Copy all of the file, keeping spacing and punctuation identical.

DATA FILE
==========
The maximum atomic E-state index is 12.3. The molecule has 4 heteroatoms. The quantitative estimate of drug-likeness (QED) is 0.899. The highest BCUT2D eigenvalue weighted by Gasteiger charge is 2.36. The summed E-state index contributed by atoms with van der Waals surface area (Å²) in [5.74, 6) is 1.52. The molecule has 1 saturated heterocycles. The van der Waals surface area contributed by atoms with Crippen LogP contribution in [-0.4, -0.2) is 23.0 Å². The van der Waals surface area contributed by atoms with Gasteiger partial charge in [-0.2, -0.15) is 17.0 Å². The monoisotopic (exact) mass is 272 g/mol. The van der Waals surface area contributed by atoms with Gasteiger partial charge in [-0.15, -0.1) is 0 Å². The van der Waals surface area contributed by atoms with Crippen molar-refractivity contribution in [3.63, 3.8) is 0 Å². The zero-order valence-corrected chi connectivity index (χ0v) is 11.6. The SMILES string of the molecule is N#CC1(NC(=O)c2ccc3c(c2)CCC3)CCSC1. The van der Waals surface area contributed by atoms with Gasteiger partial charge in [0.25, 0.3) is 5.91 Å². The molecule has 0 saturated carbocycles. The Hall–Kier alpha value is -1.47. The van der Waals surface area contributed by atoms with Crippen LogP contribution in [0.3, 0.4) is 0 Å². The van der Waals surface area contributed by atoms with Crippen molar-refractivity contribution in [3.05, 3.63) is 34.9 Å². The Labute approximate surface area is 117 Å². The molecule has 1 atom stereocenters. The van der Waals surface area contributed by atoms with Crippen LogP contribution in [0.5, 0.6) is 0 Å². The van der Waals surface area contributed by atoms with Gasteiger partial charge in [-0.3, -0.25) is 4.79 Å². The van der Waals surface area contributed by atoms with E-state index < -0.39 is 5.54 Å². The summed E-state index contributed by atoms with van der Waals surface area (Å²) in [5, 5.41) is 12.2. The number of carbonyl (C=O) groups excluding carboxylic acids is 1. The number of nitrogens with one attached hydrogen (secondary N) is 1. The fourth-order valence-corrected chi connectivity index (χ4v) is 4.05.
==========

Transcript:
The maximum atomic E-state index is 12.3. The molecule has 4 heteroatoms. The quantitative estimate of drug-likeness (QED) is 0.899. The highest BCUT2D eigenvalue weighted by Gasteiger charge is 2.36. The summed E-state index contributed by atoms with van der Waals surface area (Å²) in [5.74, 6) is 1.52. The molecule has 1 saturated heterocycles. The van der Waals surface area contributed by atoms with Crippen LogP contribution in [-0.4, -0.2) is 23.0 Å². The van der Waals surface area contributed by atoms with Gasteiger partial charge in [-0.2, -0.15) is 17.0 Å². The monoisotopic (exact) mass is 272 g/mol. The van der Waals surface area contributed by atoms with Gasteiger partial charge in [-0.15, -0.1) is 0 Å². The van der Waals surface area contributed by atoms with Crippen molar-refractivity contribution in [3.63, 3.8) is 0 Å². The zero-order valence-corrected chi connectivity index (χ0v) is 11.6. The SMILES string of the molecule is N#CC1(NC(=O)c2ccc3c(c2)CCC3)CCSC1. The van der Waals surface area contributed by atoms with Gasteiger partial charge in [0.25, 0.3) is 5.91 Å². The molecule has 0 saturated carbocycles. The Hall–Kier alpha value is -1.47. The van der Waals surface area contributed by atoms with Crippen LogP contribution in [0.3, 0.4) is 0 Å². The van der Waals surface area contributed by atoms with Crippen molar-refractivity contribution in [3.05, 3.63) is 34.9 Å². The Labute approximate surface area is 117 Å². The molecule has 1 atom stereocenters. The van der Waals surface area contributed by atoms with Crippen LogP contribution in [0.5, 0.6) is 0 Å². The van der Waals surface area contributed by atoms with Gasteiger partial charge in [-0.3, -0.25) is 4.79 Å². The van der Waals surface area contributed by atoms with E-state index < -0.39 is 5.54 Å². The summed E-state index contributed by atoms with van der Waals surface area (Å²) in [5, 5.41) is 12.2. The number of carbonyl (C=O) groups excluding carboxylic acids is 1. The number of nitrogens with one attached hydrogen (secondary N) is 1. The fourth-order valence-corrected chi connectivity index (χ4v) is 4.05.